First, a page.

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Ever since the dawn of the cryptocurrency movement, its advocates have touted crypto’s revolutionary promise for businesses and individuals alike. It would, they said, liberate capital from the clutches of government and institutions. It would bring financial services to the unbanked. It would eliminate national borders as barriers to trade. In short — it was going to change everything.
But that was over 15 years ago. Since then, the business world went through a cycle of rushing to accept crypto payments and then rushing to stop. And many of the businesses that couldn’t stop talking about blockchain in the early days have since quietly abandoned their plans for the technology. Making matters worse, the crypto market itself is undergoing a correction that would give even seasoned Wall Street Brokers a serious pause.
All of this begs a particular question: At this point, should businesses wash their hands of crypto and move on?
The answer is not exactly. There are still plenty of aspects of crypto as a form of currency and as a technology that businesses should continue to explore. The trick will be to take a strategic approach to the situation to embrace the good parts of crypto while avoiding exposure to the risky or detrimental parts. Here are the three areas where businesses should train their forward-looking crypto focus.
Related: The Crypto Market Crash
Facilitating cheaper international transactions
Believe it or not, one of crypto’s use cases — cross-border payments — is still the one that’s closest to a real-world success story. The reason for that is the fact that crypto’s relative value has very little to do with the nuts-and-bolts way it facilitates payments. It’s the underlying blockchains of the various cryptocurrencies that do the heavy lifting in a cross-border transfer scenario.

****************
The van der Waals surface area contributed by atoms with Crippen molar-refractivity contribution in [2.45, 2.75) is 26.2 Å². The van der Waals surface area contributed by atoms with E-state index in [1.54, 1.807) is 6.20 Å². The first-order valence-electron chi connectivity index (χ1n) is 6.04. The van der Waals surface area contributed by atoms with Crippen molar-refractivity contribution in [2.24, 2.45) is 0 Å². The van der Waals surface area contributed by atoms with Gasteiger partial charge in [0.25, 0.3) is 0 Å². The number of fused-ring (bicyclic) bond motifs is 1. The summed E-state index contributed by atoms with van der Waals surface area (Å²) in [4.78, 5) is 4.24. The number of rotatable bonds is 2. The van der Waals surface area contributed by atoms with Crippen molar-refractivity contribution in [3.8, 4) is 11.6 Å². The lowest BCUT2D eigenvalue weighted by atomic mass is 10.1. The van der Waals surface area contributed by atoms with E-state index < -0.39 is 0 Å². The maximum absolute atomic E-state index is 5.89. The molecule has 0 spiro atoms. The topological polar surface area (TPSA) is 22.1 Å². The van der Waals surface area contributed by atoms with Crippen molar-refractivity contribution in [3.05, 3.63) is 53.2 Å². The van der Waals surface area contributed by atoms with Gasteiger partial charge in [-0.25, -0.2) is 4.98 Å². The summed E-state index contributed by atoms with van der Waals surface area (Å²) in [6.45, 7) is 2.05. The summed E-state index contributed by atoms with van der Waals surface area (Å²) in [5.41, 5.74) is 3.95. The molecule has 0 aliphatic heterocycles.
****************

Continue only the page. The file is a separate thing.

There’s plenty of evidence of crypto’s continuing value as an international transaction medium. For example, consider the fact that most of the major incumbents in that market — like MoneyGram and Western Union — are either already adopting blockchain or still have plans to do so. Plus, almost 25% of all cross-border payments Already use cryptocurrencies or blockchain as a medium.
All of this means that businesses can safely bet on crypto and blockchain as a cross-border payment technology that’s here to stay. They can go forward with plans to use blockchain-integrated payment and settlement systems and orient their internal processes to accommodate them. By doing so, they’ll gain substantial cost benefits without any meaningful exposure to crypto’s numerous downsides.
Related: Transforming Funds Transfers
Improving corporate governance
For a long time, it’s fair to say that the general public neither understood nor cared to understand the nuanced world of corporate governance. Businesses typically made their decisions behind closed doors and had only regulators to answer to. But ever since the run-up to the global financial crisis In 2008, people became acutely aware of how corporate decision-making can have a cascading effect on the public writ large.